Mount Saint Helens Journals

Outdoors at a Live Volcano

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A travel journal to Mount Saint Helens by Elli Metz

Ape Cave Photo, Mount Saint Helens, Washington More Photos
Quote: Known mainly for blowing its top in 1981, Mt. St. Helens has a lot more to offer than just ash. From hikes to challenge the most fearless of participants to smooshy bed and breakfasts overlooking what was once devastation, Mt. St. Helens is the perfect place for the outdoor-enthusiast.

Outdoors at a Live Volcano

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Overview

Mt. St. Helens Photo, Mount Saint Helens, Washington
Quote:
You can not miss Lava Canyon. If you see nothing else, see this. If you have more time, Ape Caves are an interesting twist on the traditional hike, and the local town of Cougar can be a great place to pick up ash-made souveniers. Alternatively, if you'd rather go up than down, try your hand at mountain climbing -- if the risk of eruption isn't too high.Quick Tips: Take water. I can't stress this enough. If you forget it, don't go. Much of this parkland is very remote, and if you have problems related to dehydration, you'll be out of luck. Also, make sure to follow precautions when playing in the volcano area. Though the risk of another eruption is low (at least to the...Read More

Silver Lake Visitor's Center

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Attraction

Quote:
Perfect if you've got kids, or just want to know about the volcano itself, is the Silver Lake Visitor's Center, open year-round just past Silver Lake. Silver Lake was, at the time of eruption, much larger than it is now -- it turned to a tree-jammed, muddy pond after the mudflows went through (much like the rest of the region). After the aftereffects subsided somewhat, the lake returned to it's original state, which is relatively clear thanks to the natural springs that feed it. The Visitor's Center has more information than you've ever wanted to know about St. Helens. What it looked like before. What caused the eruption. Film presentations about the eruption. A core sample covere...Read More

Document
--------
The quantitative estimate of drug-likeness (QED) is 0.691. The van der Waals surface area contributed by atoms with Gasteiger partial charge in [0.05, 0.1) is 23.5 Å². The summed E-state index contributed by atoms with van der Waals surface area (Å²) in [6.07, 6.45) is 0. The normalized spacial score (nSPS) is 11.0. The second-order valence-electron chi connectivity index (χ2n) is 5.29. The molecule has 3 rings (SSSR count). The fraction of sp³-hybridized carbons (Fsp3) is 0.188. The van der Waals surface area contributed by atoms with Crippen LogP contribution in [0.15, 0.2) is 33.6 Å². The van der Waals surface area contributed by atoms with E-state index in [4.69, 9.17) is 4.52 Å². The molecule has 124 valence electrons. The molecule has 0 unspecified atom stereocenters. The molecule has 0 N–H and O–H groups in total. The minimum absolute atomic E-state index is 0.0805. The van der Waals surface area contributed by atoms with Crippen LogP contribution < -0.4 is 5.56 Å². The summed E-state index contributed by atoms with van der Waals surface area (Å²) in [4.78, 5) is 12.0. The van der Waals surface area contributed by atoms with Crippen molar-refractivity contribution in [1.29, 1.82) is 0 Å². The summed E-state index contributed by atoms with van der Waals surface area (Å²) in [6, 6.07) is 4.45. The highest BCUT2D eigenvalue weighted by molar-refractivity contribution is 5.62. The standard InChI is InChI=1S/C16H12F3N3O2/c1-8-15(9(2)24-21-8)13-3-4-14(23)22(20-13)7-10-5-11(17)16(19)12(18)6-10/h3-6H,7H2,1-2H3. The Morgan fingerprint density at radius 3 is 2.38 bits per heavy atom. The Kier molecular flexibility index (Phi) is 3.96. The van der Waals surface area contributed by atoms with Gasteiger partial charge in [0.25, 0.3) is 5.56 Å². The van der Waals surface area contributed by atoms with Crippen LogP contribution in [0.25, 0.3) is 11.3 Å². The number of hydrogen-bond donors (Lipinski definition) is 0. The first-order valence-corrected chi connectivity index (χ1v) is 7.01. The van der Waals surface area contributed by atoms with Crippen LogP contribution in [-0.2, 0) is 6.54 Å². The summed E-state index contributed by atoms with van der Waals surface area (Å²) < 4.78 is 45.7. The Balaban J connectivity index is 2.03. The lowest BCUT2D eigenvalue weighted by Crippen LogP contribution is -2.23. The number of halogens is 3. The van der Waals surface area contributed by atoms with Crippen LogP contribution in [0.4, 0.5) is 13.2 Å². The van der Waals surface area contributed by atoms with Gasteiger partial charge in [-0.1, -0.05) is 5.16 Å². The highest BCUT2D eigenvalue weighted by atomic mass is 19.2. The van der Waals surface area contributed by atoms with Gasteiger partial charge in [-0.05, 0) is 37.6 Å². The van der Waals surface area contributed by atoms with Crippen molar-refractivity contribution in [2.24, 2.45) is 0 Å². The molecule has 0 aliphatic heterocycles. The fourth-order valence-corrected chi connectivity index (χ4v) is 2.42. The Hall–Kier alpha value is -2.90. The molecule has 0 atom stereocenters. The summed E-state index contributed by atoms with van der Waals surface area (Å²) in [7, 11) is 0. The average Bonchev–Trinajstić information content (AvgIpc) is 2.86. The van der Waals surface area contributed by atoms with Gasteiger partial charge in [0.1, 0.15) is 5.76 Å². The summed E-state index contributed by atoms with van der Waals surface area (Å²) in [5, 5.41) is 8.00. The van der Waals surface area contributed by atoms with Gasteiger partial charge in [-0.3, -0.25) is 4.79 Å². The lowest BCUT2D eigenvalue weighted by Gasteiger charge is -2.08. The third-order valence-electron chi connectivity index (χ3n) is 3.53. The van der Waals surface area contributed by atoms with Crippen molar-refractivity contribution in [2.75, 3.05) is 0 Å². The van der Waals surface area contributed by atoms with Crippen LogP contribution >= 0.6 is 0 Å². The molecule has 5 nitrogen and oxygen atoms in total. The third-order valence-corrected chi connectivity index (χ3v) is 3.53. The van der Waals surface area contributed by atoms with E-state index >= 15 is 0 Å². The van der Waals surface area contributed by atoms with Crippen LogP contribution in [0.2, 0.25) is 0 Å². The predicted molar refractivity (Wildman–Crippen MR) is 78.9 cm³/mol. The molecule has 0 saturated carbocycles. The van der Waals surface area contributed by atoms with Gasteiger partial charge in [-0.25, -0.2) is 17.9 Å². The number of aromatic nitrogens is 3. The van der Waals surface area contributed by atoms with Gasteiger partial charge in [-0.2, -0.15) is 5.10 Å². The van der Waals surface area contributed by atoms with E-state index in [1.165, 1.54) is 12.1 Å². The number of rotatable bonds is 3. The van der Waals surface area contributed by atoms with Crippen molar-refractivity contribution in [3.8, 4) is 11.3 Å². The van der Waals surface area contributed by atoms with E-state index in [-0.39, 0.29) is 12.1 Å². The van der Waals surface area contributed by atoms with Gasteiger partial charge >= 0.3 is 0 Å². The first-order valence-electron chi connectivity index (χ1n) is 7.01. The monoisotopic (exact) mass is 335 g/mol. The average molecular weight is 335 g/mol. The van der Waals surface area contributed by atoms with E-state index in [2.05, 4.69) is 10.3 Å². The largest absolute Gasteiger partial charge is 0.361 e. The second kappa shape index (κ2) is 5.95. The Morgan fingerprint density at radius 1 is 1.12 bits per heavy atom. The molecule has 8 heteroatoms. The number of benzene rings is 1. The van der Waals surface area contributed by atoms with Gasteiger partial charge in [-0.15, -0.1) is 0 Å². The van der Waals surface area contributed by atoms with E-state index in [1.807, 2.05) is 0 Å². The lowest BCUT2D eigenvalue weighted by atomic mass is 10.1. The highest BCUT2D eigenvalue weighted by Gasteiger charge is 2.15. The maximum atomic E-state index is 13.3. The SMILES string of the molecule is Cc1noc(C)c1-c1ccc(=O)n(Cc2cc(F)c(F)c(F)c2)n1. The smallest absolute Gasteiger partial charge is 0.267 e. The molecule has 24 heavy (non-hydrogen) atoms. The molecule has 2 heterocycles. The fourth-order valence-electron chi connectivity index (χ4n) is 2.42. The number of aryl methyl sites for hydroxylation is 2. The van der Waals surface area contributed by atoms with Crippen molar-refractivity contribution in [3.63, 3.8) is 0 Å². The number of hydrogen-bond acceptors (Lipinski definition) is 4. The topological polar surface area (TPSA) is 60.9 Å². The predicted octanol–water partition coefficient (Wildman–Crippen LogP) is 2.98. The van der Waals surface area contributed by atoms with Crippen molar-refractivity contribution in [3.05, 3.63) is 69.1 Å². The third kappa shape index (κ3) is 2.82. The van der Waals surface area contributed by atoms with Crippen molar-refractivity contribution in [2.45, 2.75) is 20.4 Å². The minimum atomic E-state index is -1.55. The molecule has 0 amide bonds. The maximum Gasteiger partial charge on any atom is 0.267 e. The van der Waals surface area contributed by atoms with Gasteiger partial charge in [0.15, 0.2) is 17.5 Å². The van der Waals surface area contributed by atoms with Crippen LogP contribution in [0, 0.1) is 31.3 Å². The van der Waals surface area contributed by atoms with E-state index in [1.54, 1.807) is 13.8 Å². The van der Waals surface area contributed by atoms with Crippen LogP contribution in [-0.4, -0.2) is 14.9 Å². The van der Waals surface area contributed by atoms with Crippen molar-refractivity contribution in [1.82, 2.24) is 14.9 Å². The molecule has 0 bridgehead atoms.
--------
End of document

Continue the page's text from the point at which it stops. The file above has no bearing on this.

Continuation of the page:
Member Rating 3 out of 5 on February 23, 2001

Silver Lake Visitor's Center
On St. Route. 504, past Silver Lake
Mount Saint Helens, Washington

Climbing Mount St Helens

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Attraction | "Climbing the Mountain"

Quote:
Once you actually get ON to Mt. St. Helens, the hardest part of your battle is won. There are several trails (including the one we took, the Worm Flows Climbing Route, which is the easiest because I'm a wimp), and any one of them will take you easily to the top with not too much trouble. The mountain lost over 1/3 of its height at the eruption, so four hours should give you plenty of time to go up. The challenge for potential climbers is this: Not only do you have to pay a relatively steep fee to get on the mountain, ($15), but the fee is not a guarantee that you'll be allowed to climb. If the conditions are good -- meaning that there's a low possibility of eruption based on seismic...Read More